The airline industry enjoyed its highest passenger traffic growth for 12 years during the first six months of the year.
Global air traffic grew by 7.9 per cent up to the end of June while airlines also recorded a record load factor of 80.7 per cent for the first half of any year, according to the latest IATA figures.
IATA said the increase was down to improved economic conditions around the world as well as lower airfares due to intense competition between carriers.
Alexandre de Juniac, IATA’s director general, said: “A brighter economic picture and lower airfares are keeping demand for travel strong.
“But as costs rise, this stimulus of lower fares is likely to fade and uncertainties such as Brexit need to be watched carefully. Nonetheless, we still expect 2017 to see above-trend growth.”
Airline traffic in June rose by 7.8 per cent compared with the same month in 2016 with all regions around the world experiencing passenger growth.
European airlines increased traffic in June by 8.8 per cent on the back of a capacity rise of 6.5 per cent with load factors improving by 1.8 percentage points to an average of 85.9 per cent.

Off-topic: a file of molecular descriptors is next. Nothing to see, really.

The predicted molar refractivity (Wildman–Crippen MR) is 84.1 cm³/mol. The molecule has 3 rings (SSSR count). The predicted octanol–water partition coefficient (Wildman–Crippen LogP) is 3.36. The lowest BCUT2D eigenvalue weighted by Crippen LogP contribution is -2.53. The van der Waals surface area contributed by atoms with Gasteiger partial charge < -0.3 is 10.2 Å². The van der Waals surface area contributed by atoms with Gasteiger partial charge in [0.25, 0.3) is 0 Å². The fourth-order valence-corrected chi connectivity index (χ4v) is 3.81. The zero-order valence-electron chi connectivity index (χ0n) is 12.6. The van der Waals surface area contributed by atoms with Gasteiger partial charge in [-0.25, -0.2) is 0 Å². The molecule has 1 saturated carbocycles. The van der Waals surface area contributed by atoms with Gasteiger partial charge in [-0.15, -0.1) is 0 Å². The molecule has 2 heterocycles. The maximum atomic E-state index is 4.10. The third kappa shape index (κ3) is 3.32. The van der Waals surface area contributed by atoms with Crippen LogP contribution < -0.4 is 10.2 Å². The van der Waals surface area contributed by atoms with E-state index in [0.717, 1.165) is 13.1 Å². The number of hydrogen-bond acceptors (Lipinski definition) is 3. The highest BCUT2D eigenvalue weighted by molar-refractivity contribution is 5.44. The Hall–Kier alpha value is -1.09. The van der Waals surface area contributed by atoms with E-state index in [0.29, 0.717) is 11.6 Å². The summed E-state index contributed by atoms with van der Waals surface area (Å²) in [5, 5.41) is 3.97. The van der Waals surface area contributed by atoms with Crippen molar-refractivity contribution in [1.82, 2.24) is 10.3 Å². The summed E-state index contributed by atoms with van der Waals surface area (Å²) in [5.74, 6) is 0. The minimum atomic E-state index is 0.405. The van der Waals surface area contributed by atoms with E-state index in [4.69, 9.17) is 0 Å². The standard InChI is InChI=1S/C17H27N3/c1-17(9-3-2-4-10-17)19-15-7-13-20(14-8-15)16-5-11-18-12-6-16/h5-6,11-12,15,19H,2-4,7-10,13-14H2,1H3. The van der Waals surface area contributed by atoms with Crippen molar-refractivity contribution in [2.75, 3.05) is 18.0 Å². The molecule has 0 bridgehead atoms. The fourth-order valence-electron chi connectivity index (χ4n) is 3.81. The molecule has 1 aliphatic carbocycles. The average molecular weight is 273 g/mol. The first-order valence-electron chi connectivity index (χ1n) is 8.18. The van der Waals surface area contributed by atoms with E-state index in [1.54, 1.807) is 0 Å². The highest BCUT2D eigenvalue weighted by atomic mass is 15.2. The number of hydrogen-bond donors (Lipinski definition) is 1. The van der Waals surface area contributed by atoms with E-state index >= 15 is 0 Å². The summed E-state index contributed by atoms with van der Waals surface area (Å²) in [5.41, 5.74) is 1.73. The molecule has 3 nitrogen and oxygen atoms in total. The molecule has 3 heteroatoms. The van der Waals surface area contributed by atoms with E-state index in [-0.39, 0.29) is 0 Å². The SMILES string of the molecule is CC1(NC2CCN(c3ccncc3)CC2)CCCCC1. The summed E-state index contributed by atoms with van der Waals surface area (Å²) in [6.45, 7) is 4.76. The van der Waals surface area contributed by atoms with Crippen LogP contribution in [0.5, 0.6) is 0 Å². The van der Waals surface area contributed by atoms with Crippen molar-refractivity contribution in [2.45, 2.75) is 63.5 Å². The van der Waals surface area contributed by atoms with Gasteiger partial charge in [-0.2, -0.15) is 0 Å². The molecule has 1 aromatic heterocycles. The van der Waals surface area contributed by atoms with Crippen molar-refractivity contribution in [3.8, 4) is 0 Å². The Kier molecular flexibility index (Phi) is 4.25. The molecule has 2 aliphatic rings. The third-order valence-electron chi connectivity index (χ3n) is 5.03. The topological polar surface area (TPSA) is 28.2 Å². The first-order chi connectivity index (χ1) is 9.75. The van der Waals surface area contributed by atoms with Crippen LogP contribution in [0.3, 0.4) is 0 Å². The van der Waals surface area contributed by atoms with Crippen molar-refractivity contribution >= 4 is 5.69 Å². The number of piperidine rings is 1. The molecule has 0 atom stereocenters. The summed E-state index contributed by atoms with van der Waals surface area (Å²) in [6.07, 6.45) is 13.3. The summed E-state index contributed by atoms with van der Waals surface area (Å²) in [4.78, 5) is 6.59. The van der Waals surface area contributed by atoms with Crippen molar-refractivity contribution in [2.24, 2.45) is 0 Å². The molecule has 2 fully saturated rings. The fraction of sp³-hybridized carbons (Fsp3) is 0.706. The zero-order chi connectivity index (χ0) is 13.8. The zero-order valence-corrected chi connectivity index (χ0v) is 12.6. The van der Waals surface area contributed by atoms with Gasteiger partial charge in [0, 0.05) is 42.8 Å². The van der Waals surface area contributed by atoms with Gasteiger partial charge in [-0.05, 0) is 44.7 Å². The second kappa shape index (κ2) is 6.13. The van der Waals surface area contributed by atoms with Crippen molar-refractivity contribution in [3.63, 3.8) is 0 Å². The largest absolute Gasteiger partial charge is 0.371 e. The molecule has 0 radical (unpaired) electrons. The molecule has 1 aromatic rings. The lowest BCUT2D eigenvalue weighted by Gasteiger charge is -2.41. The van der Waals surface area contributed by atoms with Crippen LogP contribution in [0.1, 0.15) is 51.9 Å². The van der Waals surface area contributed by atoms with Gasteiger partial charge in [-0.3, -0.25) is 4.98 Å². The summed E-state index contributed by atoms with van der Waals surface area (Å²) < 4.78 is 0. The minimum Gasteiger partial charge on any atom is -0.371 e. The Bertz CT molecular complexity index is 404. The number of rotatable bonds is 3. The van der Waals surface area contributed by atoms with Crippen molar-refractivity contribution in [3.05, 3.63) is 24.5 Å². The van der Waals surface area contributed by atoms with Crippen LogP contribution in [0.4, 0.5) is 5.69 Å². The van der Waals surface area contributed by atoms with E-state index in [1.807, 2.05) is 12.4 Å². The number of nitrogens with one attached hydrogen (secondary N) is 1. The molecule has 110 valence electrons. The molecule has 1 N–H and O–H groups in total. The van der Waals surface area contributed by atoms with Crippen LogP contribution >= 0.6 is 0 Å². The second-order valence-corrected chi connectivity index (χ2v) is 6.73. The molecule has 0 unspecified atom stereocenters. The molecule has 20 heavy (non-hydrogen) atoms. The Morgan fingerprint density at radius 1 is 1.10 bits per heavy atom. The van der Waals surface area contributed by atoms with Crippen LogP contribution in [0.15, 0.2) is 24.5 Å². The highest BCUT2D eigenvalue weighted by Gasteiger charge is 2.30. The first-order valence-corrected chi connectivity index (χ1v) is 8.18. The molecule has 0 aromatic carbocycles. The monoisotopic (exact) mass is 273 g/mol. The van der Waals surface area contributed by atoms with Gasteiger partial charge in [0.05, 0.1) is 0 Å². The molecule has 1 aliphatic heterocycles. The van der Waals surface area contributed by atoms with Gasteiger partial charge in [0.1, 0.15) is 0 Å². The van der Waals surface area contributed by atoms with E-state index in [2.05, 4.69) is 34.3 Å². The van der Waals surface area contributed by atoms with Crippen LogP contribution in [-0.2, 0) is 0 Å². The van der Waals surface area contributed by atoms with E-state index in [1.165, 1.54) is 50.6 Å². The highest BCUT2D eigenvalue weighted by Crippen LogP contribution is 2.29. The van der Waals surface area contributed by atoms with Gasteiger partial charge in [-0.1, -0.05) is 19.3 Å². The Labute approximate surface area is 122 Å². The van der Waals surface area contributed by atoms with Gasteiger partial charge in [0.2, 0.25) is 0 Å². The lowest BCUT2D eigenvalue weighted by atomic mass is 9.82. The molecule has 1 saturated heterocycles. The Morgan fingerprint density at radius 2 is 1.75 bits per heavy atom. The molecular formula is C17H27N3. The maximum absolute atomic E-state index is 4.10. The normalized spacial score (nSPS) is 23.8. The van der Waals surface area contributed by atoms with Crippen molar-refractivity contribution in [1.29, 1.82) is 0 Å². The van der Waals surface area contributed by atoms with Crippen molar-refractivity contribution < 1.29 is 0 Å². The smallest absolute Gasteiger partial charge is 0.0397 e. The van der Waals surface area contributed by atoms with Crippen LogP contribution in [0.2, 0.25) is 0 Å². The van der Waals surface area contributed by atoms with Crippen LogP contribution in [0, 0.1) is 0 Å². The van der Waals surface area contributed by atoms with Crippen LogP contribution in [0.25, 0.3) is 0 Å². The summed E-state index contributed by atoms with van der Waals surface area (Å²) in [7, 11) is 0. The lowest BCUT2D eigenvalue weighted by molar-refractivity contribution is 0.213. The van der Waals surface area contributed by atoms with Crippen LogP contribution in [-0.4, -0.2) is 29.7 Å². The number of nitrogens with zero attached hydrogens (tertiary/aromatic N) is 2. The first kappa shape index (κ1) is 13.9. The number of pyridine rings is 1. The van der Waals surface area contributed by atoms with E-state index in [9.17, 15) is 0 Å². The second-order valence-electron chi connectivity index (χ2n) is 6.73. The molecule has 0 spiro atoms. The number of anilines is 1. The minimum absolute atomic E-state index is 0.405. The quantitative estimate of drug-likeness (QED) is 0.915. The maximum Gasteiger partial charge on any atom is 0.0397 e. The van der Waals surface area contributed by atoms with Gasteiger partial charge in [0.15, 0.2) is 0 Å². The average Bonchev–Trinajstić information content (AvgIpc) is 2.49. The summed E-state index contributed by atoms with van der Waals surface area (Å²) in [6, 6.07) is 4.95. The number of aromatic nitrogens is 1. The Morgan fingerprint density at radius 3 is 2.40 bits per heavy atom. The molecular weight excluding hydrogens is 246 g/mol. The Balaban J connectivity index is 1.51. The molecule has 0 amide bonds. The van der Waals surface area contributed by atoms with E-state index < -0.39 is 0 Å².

The leading regions for traffic growth in June were Asia Pacific at 11.6 per cent and Africa at 9.2 per cent.
De Juniac added: “The demand for travel is strong and that, in turn, will make a positive contribution to the global economy.
“This growth will also further expose infrastructure deficiencies. In every part of the world airport and air navigation infrastructure is struggling to cope with demand.
“There are plenty of examples linking connectivity and economic prosperity. But few governments have been able to deliver on the imperatives of sufficient capacity, quality aligned with user needs and affordability.”